The violin performance part and the accompanying performance-practice commentary are what set this edition most apart from other modern Beethoven editions. Since playing from a clean urtext part almost always requires a fair degree of decision-making, particularly in the case of string bowing, it is now relatively common for editions to present an ‘urtext’ part as well as an edited performance part. Usually, however, these editorial interventions are designed to aid the performer by suggesting practical bowings and fingerings without deviating too far from the original text. Brown's performance part, by contrast, more closely resembles the heavily annotated editions of classical repertory prepared by virtuoso performers of the nineteenth and early twentieth centuries. Brown's editorial suggestions apply many of the principles outlined in ‘Reading between the Lines’, including the use of portamento and suggestions for the execution of ornaments, and are also informed by later nineteenth-century editions of the sonatas by violinists whose lineage can be traced back to violinists known to Beethoven. One particularly significant editorial intervention is in the opening trill of the Sonata Op. 96, where Brown indicates an initial appoggiatura and a concluding two-note turn figure, contrary to the current performance tradition for this sonata, which typically omits both. For performers who harbour any doubts Brown includes a footnote that refers to both ‘Reading between the Lines’ and the performance-practice commentary, where he presents substantial evidence that a concluding turn would have been assumed by performers of Beethoven's lifetime.

Brown's suggested bowings represent the most extreme editorial intervention in the performing part. As well as indicating bowing and slurring patterns, Brown's annotations indicate which part of the bow the performer should use. ‘Pt’, ‘M’ and ‘Fr’ refer respectively to the point, middle and frog of the bow, while the parts in between these points are indicated with a horizontal line with a vertical stroke placed towards the left or the right. Brown uses a sign devised by Ferdinand David (1810–1873) to indicate the foutté stroke, or whipped upbow attack played from the point of the bow, a technique that is rarely used in modern practice.

Historical approaches to portamento and ornamentation can be readily absorbed into a modern performance style. Following the bow distribution in Brown's performing part, however, results in a performing style that is unfamiliar even to most violinists well versed in eighteenth-century historical performance practices. The violinist is frequently instructed to play detached notes in the upper half or at the point, which prohibits the off-the-string playing that is a staple of modern approaches to performing music from this time. Many violinists are likely to find the extensive bowing indications unnecessarily fussy and restrictive, and reminiscent of the method books and etudes encountered in a typical conservatoire training. Yet Brown frequently offers alternative options for bowing particular passages that result in very different execution. These help to reinforce the point made in his introductory essay that the edition's emphasis on historical performance practices is not meant to be prescriptive, but rather to be a starting-point for experimentation and ‘reassessment of inherited and acquired tastes’ (xi).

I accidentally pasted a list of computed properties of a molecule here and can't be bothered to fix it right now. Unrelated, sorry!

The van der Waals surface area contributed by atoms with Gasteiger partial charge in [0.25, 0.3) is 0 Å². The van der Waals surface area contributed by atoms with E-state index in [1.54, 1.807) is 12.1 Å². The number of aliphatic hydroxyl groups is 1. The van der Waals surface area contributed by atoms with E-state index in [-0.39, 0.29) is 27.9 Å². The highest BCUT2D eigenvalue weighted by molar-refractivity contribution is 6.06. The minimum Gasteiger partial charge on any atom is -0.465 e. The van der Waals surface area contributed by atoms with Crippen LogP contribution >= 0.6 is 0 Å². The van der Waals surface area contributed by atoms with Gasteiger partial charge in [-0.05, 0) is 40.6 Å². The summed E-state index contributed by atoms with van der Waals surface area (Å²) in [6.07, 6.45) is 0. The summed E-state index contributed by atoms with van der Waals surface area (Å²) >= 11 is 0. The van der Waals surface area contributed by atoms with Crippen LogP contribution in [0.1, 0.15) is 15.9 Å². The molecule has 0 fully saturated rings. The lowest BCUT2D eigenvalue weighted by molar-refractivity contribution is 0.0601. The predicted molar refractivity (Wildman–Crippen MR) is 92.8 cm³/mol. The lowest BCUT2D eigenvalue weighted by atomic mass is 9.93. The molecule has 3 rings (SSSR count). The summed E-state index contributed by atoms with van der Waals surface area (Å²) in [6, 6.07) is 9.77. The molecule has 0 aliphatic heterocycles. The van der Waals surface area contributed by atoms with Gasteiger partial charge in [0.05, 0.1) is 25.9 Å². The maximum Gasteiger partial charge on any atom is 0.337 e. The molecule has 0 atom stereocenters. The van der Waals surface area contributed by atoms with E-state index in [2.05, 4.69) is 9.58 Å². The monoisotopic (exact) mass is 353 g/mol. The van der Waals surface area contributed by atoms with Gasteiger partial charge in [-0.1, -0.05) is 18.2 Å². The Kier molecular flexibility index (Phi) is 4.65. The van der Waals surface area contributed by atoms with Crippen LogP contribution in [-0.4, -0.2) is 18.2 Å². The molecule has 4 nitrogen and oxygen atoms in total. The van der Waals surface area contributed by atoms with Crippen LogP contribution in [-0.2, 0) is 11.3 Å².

The 144-page online performance commentary presents comprehensive justifications and explanations for the editorial suggestions made in the performing part. Brown readily acknowledges the ‘obvious impossibility of reproducing a truly Beethovenian style of performance’ (xi), but he conceives of a notion of stylish performing practice that developed organically throughout the nineteenth century. His performing edition therefore draws extensively from later editions of the sonatas, the earliest of which is Ferdinand David's 1868 Peters publication, which appeared more than fifty years after Beethoven composed his last violin sonata, Op. 96, in 1812. By working backwards from later source material, Brown is able to provide far more detailed performance suggestions than is possible when consulting the performance treatises of the early nineteenth century, which typically describe bowing techniques that are most applicable to patterns of repetitive passagework.

The approach does, of course, mean that the performing practices reflected in the performing edition can be more confidently positioned within a mid-nineteenth-century tradition than with the practices of Beethoven's lifetime. Performers using the edition as a route to historical performance practices will therefore need to be mindful of the caveats spelled out in Brown's Preface, and also of the diversity of performance styles that Beethoven undoubtedly encountered amongst the early performers of the violin sonatas, from Ignaz Schuppanzigh to George Bridgetower to Pierre Rode. Scholars and performers may not always agree with Brown's editorial suggestions, and I am also not as confident as Brown that the evidence he presents about the use of springing bow strokes is ‘decisive’ in supporting his conclusion that Beethoven's violinists did not employ them in classical repertory (Performing Practice Commentary, 10). Brown is nevertheless consistently transparent about his decisions and supplies plenty of supporting evidence, and the edition is comprehensive in its engagement with current knowledge about nineteenth-century string performance practice. Through its ambitious appeal to performers to experiment with unfamiliar approaches to this repertory, Brown's edition rethinks the concept of a modern ‘urtext’ and has a great deal to offer both scholars and performers interested in historical performance practices of Beethoven's music.